What are the requirements for admission?

For Admission Criteria click here


Are new students enrolled every semester?

No. DNP students are only admitted for initial enrollment in the Fall semester. The coursework follows a defined sequence.


What is the on-campus intensive session?

DNP students attend an intensive on-campus experience in Nashville for approximately one week each semester. During this on campus time, students attend course orientation sessions, meet with faculty mentors and invited lecturers and attend various networking and social events with other doctoral students and faculty. Attendance at these one-week sessions is mandatory. Full time students will make a total of 4 visits to campus; part time students will visit 6 times. Other coursework, scholarly interaction and practice application takes place online and in students’ home locations, so that relocation or change of employment is not necessary. A variety of state-of-the-art online and distance learning technologies and techniques to facilitate the program and enrich students’ learning experience is utilized. The majority of coursework will be asynchronous. Synchronous activities will be scheduled by the faculty in advance.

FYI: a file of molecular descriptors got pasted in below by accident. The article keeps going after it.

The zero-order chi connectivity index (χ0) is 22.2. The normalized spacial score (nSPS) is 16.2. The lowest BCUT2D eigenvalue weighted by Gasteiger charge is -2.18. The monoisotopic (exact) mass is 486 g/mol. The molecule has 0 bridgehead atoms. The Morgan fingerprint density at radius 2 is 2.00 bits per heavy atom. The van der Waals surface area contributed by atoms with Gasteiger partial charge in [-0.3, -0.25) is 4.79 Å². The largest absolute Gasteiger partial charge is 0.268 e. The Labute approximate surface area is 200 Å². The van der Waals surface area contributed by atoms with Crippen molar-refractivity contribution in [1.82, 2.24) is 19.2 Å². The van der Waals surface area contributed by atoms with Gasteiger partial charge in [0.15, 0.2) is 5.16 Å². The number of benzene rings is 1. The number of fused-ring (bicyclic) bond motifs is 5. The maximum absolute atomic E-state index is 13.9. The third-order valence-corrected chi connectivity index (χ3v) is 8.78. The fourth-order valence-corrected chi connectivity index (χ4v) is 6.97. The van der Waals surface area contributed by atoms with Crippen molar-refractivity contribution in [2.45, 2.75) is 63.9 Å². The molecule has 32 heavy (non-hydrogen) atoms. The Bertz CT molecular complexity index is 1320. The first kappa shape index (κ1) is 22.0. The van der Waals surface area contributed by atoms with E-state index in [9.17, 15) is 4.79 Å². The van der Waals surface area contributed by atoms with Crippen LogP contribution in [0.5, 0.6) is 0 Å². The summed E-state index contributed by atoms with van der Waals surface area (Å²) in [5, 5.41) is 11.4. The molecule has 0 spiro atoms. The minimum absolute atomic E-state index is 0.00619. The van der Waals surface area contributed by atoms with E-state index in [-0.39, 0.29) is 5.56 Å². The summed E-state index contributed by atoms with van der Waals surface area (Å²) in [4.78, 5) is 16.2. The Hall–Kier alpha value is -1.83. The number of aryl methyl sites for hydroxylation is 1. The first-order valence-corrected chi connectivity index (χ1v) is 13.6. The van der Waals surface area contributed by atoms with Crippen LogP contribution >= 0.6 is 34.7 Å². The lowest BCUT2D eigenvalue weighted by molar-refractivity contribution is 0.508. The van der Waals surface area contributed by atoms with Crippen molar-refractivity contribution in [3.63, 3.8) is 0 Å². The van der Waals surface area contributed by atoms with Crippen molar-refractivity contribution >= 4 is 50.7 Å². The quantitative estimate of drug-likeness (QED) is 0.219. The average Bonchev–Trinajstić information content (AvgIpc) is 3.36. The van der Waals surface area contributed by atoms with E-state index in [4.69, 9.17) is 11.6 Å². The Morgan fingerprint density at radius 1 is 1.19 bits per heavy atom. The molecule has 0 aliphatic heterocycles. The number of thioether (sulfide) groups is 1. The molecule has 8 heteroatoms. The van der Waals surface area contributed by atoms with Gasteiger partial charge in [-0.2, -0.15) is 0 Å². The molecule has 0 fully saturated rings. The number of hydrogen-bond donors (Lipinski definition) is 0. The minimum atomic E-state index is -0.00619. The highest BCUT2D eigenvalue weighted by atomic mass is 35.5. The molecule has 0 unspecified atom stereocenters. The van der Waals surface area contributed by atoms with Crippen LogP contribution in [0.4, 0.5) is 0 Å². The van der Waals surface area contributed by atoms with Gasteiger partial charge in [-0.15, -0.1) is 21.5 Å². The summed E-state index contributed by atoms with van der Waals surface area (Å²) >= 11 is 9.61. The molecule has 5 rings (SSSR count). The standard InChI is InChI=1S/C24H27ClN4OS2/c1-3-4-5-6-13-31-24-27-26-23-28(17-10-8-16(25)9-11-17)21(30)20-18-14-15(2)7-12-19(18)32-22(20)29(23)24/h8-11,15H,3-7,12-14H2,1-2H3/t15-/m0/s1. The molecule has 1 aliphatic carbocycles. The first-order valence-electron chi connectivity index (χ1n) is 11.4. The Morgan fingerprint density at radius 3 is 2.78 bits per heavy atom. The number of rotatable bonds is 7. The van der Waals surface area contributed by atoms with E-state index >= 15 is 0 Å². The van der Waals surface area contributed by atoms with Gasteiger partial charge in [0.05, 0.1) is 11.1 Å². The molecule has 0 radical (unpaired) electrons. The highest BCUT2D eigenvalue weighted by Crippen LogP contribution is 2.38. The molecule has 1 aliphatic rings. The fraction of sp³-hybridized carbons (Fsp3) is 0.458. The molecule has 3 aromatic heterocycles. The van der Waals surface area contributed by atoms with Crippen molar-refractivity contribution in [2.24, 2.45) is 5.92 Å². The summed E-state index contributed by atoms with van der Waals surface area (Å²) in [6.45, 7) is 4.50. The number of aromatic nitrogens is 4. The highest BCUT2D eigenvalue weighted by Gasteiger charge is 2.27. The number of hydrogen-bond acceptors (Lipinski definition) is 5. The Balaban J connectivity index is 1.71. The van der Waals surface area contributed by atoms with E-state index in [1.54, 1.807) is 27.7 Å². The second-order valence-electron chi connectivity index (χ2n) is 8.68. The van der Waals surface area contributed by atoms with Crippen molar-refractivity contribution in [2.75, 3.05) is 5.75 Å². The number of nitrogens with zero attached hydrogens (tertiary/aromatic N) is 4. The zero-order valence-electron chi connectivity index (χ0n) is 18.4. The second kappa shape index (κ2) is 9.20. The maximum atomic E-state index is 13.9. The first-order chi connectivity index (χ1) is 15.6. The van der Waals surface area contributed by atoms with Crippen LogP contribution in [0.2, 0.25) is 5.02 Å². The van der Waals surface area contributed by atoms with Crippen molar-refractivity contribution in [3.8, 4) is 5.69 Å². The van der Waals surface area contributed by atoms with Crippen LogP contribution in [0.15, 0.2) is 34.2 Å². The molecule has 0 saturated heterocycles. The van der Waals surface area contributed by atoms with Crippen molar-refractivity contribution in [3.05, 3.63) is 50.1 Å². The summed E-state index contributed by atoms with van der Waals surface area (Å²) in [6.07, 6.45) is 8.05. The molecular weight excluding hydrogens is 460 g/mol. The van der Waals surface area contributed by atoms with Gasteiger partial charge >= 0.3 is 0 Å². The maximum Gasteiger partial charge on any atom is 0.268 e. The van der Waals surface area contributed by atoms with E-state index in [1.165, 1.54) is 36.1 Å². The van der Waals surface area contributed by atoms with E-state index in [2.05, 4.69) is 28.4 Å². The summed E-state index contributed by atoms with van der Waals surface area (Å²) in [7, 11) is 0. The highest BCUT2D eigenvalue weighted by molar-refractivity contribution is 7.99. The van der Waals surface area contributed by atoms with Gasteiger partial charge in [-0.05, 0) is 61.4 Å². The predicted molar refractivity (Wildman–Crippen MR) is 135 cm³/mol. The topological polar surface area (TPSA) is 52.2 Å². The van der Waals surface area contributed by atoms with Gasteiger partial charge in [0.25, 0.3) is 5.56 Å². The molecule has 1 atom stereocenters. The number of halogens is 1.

Can I continue to work while seeking my practice doctorate at Vanderbilt?

Yes. Vanderbilt offers an online/distance curriculum format that only requires limited time on campus for face-to-face faculty mentoring and scholarly interaction. Please see answer to question above.


Is a dissertation required?

No. Instead, a hallmark of Vanderbilt’s practice doctorate is the successful completion of a scholarly project that demonstrates the synthesis of the student’s experiences. The scholarly project will embrace learning from both coursework and clinical practice application. Prior to graduation with the DNP degree, each student will prepare a manuscript describing the scholarly project and publicly present the projects findings.


What is the cost of tuition for the Vanderbilt DNP program?

Tuition for the Vanderbilt DNP program will be the same as that of the MSN program. More Info >


What funding is available to interested DNP applicants?

Funding is available from federal loans and other sources. The majority of nursing students at Vanderbilt receive some form of financial aid. Please see our Financial Aid Web page for additional information.


Where may I get additional information about the DNP program?

Please email Vanderbilt School of Nursing Admissions or by calling toll free: 1-888-333-9192.


Is the GRE required for admission?

No. The GRE is required for admission to the PhD program, but not the DNP program at VUSN.